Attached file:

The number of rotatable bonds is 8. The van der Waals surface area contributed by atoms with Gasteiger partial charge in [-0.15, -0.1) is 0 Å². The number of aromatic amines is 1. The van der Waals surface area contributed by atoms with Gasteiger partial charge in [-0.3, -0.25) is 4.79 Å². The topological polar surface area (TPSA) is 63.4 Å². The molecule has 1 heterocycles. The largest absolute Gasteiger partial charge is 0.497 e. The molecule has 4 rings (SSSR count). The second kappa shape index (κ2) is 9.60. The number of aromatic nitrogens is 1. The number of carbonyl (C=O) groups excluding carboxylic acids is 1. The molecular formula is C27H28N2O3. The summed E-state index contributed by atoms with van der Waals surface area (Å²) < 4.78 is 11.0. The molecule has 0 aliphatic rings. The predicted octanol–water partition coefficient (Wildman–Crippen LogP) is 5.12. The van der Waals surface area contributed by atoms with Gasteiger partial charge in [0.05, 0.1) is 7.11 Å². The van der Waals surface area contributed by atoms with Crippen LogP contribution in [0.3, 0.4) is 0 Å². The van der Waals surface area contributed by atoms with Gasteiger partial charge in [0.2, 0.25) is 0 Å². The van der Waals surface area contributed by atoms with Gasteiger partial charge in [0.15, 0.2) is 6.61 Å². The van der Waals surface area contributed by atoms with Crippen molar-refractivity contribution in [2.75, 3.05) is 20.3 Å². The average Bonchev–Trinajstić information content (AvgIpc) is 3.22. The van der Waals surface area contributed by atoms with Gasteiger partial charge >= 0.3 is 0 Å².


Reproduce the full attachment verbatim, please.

The number of rotatable bonds is 8. The van der Waals surface area contributed by atoms with Gasteiger partial charge in [-0.15, -0.1) is 0 Å². The number of aromatic amines is 1. The van der Waals surface area contributed by atoms with Gasteiger partial charge in [-0.3, -0.25) is 4.79 Å². The topological polar surface area (TPSA) is 63.4 Å². The molecule has 1 heterocycles. The largest absolute Gasteiger partial charge is 0.497 e. The molecule has 4 rings (SSSR count). The second kappa shape index (κ2) is 9.60. The number of aromatic nitrogens is 1. The number of carbonyl (C=O) groups excluding carboxylic acids is 1. The molecular formula is C27H28N2O3. The summed E-state index contributed by atoms with van der Waals surface area (Å²) < 4.78 is 11.0. The molecule has 0 aliphatic rings. The predicted octanol–water partition coefficient (Wildman–Crippen LogP) is 5.12. The van der Waals surface area contributed by atoms with Gasteiger partial charge in [0.05, 0.1) is 7.11 Å². The van der Waals surface area contributed by atoms with Crippen LogP contribution in [0.3, 0.4) is 0 Å². The van der Waals surface area contributed by atoms with Gasteiger partial charge in [0.2, 0.25) is 0 Å². The van der Waals surface area contributed by atoms with Gasteiger partial charge in [0.15, 0.2) is 6.61 Å². The van der Waals surface area contributed by atoms with Crippen molar-refractivity contribution in [2.75, 3.05) is 20.3 Å². The average Bonchev–Trinajstić information content (AvgIpc) is 3.22. The van der Waals surface area contributed by atoms with Gasteiger partial charge >= 0.3 is 0 Å².